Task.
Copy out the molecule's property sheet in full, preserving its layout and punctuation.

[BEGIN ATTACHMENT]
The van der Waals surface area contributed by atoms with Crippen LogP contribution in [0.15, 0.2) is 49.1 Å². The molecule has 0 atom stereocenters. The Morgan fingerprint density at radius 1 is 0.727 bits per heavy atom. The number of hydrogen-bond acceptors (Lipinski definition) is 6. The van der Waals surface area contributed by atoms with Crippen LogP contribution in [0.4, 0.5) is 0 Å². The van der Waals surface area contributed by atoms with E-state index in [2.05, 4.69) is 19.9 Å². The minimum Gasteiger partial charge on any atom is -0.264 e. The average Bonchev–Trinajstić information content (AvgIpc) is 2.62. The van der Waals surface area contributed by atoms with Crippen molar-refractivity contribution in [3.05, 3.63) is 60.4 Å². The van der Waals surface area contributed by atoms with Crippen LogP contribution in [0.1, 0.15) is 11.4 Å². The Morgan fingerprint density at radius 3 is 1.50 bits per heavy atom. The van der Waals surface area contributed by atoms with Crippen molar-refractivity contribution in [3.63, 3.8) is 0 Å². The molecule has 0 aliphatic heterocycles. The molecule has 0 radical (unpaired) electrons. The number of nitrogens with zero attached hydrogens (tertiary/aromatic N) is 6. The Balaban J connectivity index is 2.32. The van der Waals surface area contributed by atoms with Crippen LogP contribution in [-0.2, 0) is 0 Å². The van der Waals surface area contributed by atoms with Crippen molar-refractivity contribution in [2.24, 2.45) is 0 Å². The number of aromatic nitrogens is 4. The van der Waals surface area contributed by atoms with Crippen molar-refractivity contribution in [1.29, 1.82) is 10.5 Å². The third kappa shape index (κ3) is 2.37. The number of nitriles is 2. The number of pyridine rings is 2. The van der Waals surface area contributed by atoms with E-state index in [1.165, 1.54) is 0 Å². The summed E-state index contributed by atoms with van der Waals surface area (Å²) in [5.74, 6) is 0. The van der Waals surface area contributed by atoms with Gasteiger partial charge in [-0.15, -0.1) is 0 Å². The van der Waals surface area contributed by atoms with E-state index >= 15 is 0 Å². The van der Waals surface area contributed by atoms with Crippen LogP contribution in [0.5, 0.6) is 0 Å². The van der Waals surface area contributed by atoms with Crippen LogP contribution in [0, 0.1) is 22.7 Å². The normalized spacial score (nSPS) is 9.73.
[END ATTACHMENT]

The van der Waals surface area contributed by atoms with Crippen LogP contribution in [0.15, 0.2) is 49.1 Å². The molecule has 0 atom stereocenters. The Morgan fingerprint density at radius 1 is 0.727 bits per heavy atom. The number of hydrogen-bond acceptors (Lipinski definition) is 6. The van der Waals surface area contributed by atoms with Crippen LogP contribution in [0.4, 0.5) is 0 Å². The van der Waals surface area contributed by atoms with E-state index in [2.05, 4.69) is 19.9 Å². The minimum Gasteiger partial charge on any atom is -0.264 e. The average Bonchev–Trinajstić information content (AvgIpc) is 2.62. The van der Waals surface area contributed by atoms with Crippen molar-refractivity contribution in [3.05, 3.63) is 60.4 Å². The van der Waals surface area contributed by atoms with Crippen LogP contribution in [0.1, 0.15) is 11.4 Å². The Morgan fingerprint density at radius 3 is 1.50 bits per heavy atom. The van der Waals surface area contributed by atoms with Crippen molar-refractivity contribution in [3.63, 3.8) is 0 Å². The molecule has 0 aliphatic heterocycles. The molecule has 0 radical (unpaired) electrons. The number of nitrogens with zero attached hydrogens (tertiary/aromatic N) is 6. The Balaban J connectivity index is 2.32. The van der Waals surface area contributed by atoms with Crippen LogP contribution in [-0.2, 0) is 0 Å². The van der Waals surface area contributed by atoms with Crippen molar-refractivity contribution in [2.24, 2.45) is 0 Å². The number of aromatic nitrogens is 4. The van der Waals surface area contributed by atoms with Crippen molar-refractivity contribution in [1.29, 1.82) is 10.5 Å². The third kappa shape index (κ3) is 2.37. The number of nitriles is 2. The number of pyridine rings is 2. The van der Waals surface area contributed by atoms with E-state index in [1.165, 1.54) is 0 Å². The summed E-state index contributed by atoms with van der Waals surface area (Å²) in [5.74, 6) is 0. The van der Waals surface area contributed by atoms with Gasteiger partial charge in [-0.15, -0.1) is 0 Å². The van der Waals surface area contributed by atoms with E-state index >= 15 is 0 Å². The van der Waals surface area contributed by atoms with Crippen LogP contribution in [0.5, 0.6) is 0 Å². The van der Waals surface area contributed by atoms with Crippen LogP contribution in [0, 0.1) is 22.7 Å². The normalized spacial score (nSPS) is 9.73.